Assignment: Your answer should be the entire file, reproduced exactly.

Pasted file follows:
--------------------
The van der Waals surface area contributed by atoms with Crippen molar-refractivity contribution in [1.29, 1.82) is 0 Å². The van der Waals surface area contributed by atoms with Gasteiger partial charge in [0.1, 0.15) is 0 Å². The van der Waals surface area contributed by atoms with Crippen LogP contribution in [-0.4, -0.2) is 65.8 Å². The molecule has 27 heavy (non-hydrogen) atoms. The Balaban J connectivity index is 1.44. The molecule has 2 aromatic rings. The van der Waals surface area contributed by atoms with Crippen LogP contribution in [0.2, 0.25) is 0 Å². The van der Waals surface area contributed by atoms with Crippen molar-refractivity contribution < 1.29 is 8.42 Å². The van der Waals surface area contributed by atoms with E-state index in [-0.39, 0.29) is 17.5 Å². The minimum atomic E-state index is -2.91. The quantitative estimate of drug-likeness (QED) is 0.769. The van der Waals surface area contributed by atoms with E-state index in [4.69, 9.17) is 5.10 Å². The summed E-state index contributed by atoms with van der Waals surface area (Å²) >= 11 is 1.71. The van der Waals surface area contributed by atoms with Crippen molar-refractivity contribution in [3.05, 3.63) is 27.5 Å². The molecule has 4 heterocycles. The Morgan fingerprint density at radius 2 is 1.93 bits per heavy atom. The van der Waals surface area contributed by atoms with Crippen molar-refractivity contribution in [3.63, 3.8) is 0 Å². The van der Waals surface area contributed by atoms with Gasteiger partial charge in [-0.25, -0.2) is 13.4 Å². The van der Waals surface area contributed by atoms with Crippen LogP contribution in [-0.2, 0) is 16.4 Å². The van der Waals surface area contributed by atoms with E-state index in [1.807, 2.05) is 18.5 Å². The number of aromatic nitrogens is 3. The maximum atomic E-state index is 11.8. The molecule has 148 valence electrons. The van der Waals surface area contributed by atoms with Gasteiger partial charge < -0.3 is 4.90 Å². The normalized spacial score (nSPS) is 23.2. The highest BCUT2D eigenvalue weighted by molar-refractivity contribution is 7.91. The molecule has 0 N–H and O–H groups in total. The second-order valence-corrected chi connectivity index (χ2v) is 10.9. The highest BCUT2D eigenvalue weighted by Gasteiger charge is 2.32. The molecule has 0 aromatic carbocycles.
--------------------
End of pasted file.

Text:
The van der Waals surface area contributed by atoms with Crippen molar-refractivity contribution in [1.29, 1.82) is 0 Å². The van der Waals surface area contributed by atoms with Gasteiger partial charge in [0.1, 0.15) is 0 Å². The van der Waals surface area contributed by atoms with Crippen LogP contribution in [-0.4, -0.2) is 65.8 Å². The molecule has 27 heavy (non-hydrogen) atoms. The Balaban J connectivity index is 1.44. The molecule has 2 aromatic rings. The van der Waals surface area contributed by atoms with Crippen LogP contribution in [0.2, 0.25) is 0 Å². The van der Waals surface area contributed by atoms with Crippen molar-refractivity contribution < 1.29 is 8.42 Å². The van der Waals surface area contributed by atoms with E-state index in [-0.39, 0.29) is 17.5 Å². The minimum atomic E-state index is -2.91. The quantitative estimate of drug-likeness (QED) is 0.769. The van der Waals surface area contributed by atoms with E-state index in [4.69, 9.17) is 5.10 Å². The summed E-state index contributed by atoms with van der Waals surface area (Å²) >= 11 is 1.71. The van der Waals surface area contributed by atoms with Crippen molar-refractivity contribution in [3.05, 3.63) is 27.5 Å². The molecule has 4 heterocycles. The Morgan fingerprint density at radius 2 is 1.93 bits per heavy atom. The van der Waals surface area contributed by atoms with Crippen molar-refractivity contribution in [3.63, 3.8) is 0 Å². The van der Waals surface area contributed by atoms with Gasteiger partial charge in [-0.25, -0.2) is 13.4 Å². The van der Waals surface area contributed by atoms with Crippen LogP contribution in [-0.2, 0) is 16.4 Å². The van der Waals surface area contributed by atoms with E-state index in [1.807, 2.05) is 18.5 Å². The number of aromatic nitrogens is 3. The maximum atomic E-state index is 11.8. The molecule has 148 valence electrons. The van der Waals surface area contributed by atoms with Gasteiger partial charge < -0.3 is 4.90 Å². The normalized spacial score (nSPS) is 23.2. The highest BCUT2D eigenvalue weighted by molar-refractivity contribution is 7.91. The molecule has 0 N–H and O–H groups in total. The second-order valence-corrected chi connectivity index (χ2v) is 10.9. The highest BCUT2D eigenvalue weighted by Gasteiger charge is 2.32. The molecule has 0 aromatic carbocycles.